By Arthur H. Gunther III
More than ever, special interests can buy an election, influence sitting officeholders and deeply direct U.S. domestic and foreign policy.
Investigative media that once would have looked at such a growing web of influence has shrunk in corporate downsizing. Attempts to bring light to deeply rooted, hydra-like interests, including the military/industrial complex, Wall Street-managed health care and lobbies of varied sorts, are met with planted news pieces, talking heads and blitzkrieg – misleading advertising and loud din that seeks to give lie to truth. Mr./Mrs. Smith are simply shouted down.
Yet this nation has not arrived in the 21st century – after war, division and economic and social calamity – without a moderating factor, an accurate description since it has been the moderates in both major parties who have always represented basic common sense in America, the dream that is this nation, the ordinary person. They have kept the extremes, and they are more so today, from getting us into too much trouble, and they have provided much-needed course correction in various elections. They have done this, this middle-way steering of the American experience, by being so vast in number.
But in 2011 moderates are in danger of extinction. The power of special interests to wither away moderation is frightening as they seek high, sustaining corporate profit that offers downsizing, not new jobs; lobby for a banking and financial industry which grows profit but not re-investment in Main Street; boosts a health care industry in which Hippocrates’ model of serving the ill is shamelessly missing; and supports a military/industrial complex where expensive, long-term wars are the only way to maintain its profits.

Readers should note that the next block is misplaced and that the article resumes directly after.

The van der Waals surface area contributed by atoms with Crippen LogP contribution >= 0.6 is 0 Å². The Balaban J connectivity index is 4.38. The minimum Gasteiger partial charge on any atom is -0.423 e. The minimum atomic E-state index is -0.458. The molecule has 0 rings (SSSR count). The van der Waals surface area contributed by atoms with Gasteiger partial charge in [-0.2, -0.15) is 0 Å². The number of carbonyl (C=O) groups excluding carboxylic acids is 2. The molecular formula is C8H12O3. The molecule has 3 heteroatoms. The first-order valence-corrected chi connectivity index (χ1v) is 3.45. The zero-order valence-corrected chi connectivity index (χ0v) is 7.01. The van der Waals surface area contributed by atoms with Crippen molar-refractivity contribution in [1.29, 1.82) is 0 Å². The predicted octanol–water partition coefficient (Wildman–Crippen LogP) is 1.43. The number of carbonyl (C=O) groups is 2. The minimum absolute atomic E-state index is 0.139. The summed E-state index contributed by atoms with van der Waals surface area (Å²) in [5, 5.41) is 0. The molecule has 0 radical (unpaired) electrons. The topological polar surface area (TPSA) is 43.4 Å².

The complexity is so great that the simple voice of Mr./Mrs. Smith, or a clergyman’s call to help your neighbor or a fledgling candidate’s eloquence in defining how civility and the other tenets of humanity require a boost in our nation are all increasingly drowned out by the orchestration of power and money.
It is time, then, for the country to have a spokesperson for the populace, a “Secretary of the People,” a Cabinet-level post as powerful as the Secretary of State. It would be filled by someone who advises the president, who can bring to that person’s ears the drowned-out voice of all the citizenry, surely, but especially those from the moderates, who speak the words of common sense, of everyday concerns.
If there were such a secretary sitting with other counselors of government, perhaps the White House cocoon that is inaccessible these days to ordinary people would at long last have an inside man to get to the man.
To prevent special-interest wooing of the Secretary of the People, the post would be held for just one year at a time, with the president choosing each successor from somewhere in ordinary America. The chief executive would not select the individual himself, but rather an independent, volunteer group would search the nation far and wide and make a recommendation. Senate ratification would be almost a given, in the spirit of cooperation and to avoid lobbying by groups sure to be hurt by “common sense.”
Special interests already have their counselors, appointed and otherwise. Why not the people?